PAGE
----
Sans direction, mass testing, lawmaker calls for deferment of school opening
MANILA, Philippines — A lawmaker is calling for the postponement of the opening of classes until September or October this year —or once a “complete direction” is in place—as the country continues to grapple with the coronavirus disease 2019 (COVID-19) pandemic.
Ang Probinsyano party-list Rep. Ronnie Ong on Thursday said that even if online classes are possible, the country still faces issues and challenges such as internet speed and availability of resources for students.
Lack of testing is likewise a problem, said Ong.
“We are proposing the postponement of school year 2020-2021 kasi nga may COVID situation tayo (because we are facing the COVID situation) right now and again, we would like to [ask that] once it’s postponed, we can use this time for the [Department of Education] to somehow organize itself and have a more concrete and organized direction on what to do moving forward,” Ong told INQUIRER.net in a phone interview.
“Kasi syempre realidad naman wala pa tayong mass testing, with regard naman if we’re going to do online classes (The reality is we do not have mass testing and with regard to doing online classes), we don’t really have the infrastructure to do so especially for public schools—even for private schools,” the lawmaker added.
It would likewise be a burden for parents if they have to buy gadgets for their children just to support their children’s education, Ong said.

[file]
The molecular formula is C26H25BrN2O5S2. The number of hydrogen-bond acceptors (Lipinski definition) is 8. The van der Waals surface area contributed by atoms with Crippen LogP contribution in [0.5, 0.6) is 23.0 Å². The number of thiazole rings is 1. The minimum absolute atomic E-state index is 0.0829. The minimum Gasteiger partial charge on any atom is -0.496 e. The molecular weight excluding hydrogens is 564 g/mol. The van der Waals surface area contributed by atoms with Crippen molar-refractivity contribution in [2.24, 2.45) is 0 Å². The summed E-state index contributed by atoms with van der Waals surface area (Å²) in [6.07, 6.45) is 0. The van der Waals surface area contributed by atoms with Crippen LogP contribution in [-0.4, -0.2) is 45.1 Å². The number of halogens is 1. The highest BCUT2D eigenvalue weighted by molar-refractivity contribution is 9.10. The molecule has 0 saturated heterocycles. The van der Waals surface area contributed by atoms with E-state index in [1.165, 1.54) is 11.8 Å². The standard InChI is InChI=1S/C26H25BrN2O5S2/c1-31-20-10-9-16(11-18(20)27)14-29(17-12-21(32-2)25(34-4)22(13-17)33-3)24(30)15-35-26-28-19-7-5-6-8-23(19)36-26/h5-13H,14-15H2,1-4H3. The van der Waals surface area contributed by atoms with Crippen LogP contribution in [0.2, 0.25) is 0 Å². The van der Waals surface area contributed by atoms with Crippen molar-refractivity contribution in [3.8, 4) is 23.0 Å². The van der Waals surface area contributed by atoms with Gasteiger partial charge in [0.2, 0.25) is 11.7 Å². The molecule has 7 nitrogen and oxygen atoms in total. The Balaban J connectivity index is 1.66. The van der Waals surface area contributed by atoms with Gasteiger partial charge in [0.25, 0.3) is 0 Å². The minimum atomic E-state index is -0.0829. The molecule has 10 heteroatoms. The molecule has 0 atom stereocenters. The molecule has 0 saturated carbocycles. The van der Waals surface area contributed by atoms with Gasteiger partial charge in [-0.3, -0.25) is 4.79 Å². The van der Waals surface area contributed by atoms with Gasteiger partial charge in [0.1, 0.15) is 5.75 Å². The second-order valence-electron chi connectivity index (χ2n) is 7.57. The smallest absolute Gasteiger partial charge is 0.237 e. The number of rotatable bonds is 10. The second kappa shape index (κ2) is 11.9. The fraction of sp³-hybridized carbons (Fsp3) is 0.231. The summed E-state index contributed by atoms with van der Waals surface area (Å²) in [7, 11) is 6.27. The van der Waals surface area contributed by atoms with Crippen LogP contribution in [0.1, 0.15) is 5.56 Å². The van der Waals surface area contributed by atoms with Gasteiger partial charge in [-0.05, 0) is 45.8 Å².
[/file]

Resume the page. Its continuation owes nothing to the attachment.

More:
“The gadgets to be used is also a problem for most parents even for private schools kasi nga mabigat. What if you have two kids or three kids and you have to buy each one of them gadgets for that?” the lawmaker pointed out.
The Palace has said that enrolment of students in public schools will proceed on June 1.
The Department of Education scheduled a month-long enrolment period for students in public schools nationwide from June 1 to 30.
The opening of classes, whether physically or virtually, is set on August 24.
But Ong said “we cannot rush” the opening of classes especially with the lack of testings being done.
He cited cases in South Korea and France where a number of teachers contracted COVID-19.
“Alam naman natin ang realidad. Kapag nagbukas tayo ng eskwelahan na hindi tayo ready, baka tumaas lalo yung COVID natin e ang hirap dito, mga bata na ang pinag-uusapan natin. Kasi wala naman tayong testing e. Iilan lang ang na-tetest sa atin so how would we know?” Ong said.
(We know the reality. If we open classes and we are not ready, COVID-19 cases might spike and the problem here is, we are talking about children. Only a number of people have been tested so how would we know?)
“Tsaka yung mga bata aside from sila in danger, pag umuwi yung mga bata, pwede nila dahin ang virus sa magulang nia, sa lolo at lola nila. Ang hirap,” the lawmaker added.
(And aside from putting children in danger, once they return home from schools, they can transmit the virus to their parents and grandparents. It would be problematic.)
Further, Ong said that assistance should be extended to private school teachers since they are under “no school, no pay” setup.
“Ang magagawa natin diyan is with the help of parent communities and the private schools, pwede silang gumawa ng modules online na yung may internet pwedeng mag take ng mga refresher courses para may compensation ‘yung private school teachers and at the same time yung mga students naman na nasa bahay na may internet, mayroon silang mental exercise,” Ong said.
(With the help of parent communities and the private schools, teachers can prepare online modules so that students who have internet at home can take refresher courses so that teachers will still be compensated and at the same time, students who are at home and have internet access can have mental exercise.)
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